Violist Tabea Zimmermann, left, and NWS fellow Stephanie Block performing a work by Garth Knox. (Rui Dias-Aidos)

The violas set out the fugal phrases with a crisp energy supported by soft accents in viola da gambas and bass that at times sprang forth with a personality rarely heard. In the Adagio, Phelps savored the bright, plaintive theme, but notable as well was Ohkubo’s expansive cello line, which went beyond support to reveal an unexpected dimension within the movement. During the closing Allegro, Vinocour and Phelps traded the melody like close, witty friends preferring to bubble with humor than pause for a laugh. The gigue barreled to a close, peppered by accents, controlled but danceable.

In a pair of talks, Brooklyn-based luthier Samuel Zygmuntowicz  presented short, surprising histories of the viola full of accidents and missteps that positioned the instrument from the standpoint of its dead ends. Zygmuntowicz challenged the idea of the viola as a settled fact, characterizing it as an instrument in progress. He also injected a little humor: “What’s the difference between a viola and a coffin? The coffin has the dead guy on the inside.”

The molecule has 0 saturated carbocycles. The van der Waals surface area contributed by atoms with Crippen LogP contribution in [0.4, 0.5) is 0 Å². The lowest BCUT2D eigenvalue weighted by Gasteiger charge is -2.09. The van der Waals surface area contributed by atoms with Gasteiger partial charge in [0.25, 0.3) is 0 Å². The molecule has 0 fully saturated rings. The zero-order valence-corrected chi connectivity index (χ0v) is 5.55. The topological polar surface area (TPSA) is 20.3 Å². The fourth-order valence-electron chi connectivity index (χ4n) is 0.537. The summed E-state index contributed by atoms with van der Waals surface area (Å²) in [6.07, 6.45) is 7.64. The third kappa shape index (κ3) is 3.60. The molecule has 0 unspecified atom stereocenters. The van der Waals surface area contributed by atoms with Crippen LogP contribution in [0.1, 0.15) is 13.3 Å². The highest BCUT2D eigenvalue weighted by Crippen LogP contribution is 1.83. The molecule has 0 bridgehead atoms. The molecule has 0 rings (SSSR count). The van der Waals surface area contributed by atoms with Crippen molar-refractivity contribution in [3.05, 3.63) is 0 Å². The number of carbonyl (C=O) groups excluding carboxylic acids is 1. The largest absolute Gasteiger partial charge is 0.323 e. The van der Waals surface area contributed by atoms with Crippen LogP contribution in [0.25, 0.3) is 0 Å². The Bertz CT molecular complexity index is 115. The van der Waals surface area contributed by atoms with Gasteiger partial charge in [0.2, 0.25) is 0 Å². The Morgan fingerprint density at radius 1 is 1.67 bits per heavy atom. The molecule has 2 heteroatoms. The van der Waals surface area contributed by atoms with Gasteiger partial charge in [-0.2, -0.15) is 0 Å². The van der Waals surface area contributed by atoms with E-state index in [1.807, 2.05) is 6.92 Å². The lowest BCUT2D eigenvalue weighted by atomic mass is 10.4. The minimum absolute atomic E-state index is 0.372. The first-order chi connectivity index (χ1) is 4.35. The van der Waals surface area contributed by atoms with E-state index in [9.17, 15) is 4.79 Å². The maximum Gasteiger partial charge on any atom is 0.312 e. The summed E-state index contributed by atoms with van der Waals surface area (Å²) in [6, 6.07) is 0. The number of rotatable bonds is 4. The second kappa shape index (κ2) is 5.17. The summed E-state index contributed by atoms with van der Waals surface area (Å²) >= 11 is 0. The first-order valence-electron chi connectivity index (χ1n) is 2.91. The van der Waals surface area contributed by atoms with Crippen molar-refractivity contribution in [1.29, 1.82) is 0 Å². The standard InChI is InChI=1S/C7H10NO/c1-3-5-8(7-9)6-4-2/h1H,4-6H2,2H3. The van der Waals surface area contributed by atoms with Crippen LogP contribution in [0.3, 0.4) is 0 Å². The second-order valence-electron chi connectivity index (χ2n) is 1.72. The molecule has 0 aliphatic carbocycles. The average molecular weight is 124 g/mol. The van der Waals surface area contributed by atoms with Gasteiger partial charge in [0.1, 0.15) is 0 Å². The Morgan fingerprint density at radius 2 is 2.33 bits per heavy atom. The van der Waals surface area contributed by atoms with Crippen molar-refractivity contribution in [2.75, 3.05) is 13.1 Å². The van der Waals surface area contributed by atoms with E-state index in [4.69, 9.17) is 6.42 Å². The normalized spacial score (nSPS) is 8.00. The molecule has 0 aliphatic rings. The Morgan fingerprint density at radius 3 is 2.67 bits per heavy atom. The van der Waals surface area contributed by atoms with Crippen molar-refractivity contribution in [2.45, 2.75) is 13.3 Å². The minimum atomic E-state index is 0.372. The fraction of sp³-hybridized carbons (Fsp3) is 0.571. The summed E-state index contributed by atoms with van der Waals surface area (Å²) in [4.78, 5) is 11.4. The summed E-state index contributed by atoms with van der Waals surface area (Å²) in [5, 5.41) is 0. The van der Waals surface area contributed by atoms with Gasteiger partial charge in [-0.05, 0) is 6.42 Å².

NWS artistic director Michael Tilson Thomas (Rui Dias-Aidos)

The evening’s third work was Garth Knox’s 2007 (revised 2010) Marin Marais Variations on ‘Les folies d’Espagne’ for four violas. NWS fellows Stephanie Block, Jessica Pasternak, and Kip Riecken were joined by German soloist Tabea Zimmerman in an exquisite performance. Dance, laugh or cry — each figured as appropriate responses to the different games these four played through the variations that highlighted distinct bowing techniques.

Zimmermann lavished the work with nuance, presenting jaw-dropping possibilities for the viola. At times courtly and full of crushed velvet, at times like the spidery play of light off the sea floor, the 11-minute piece bounced from the third variation’s delicate phrasing, where performers whispered the bow across the strings like fingers on glass, to the out-of-tune and drunken variations where Zimmerman took it so far it was hard to know how the others kept from cracking a smile.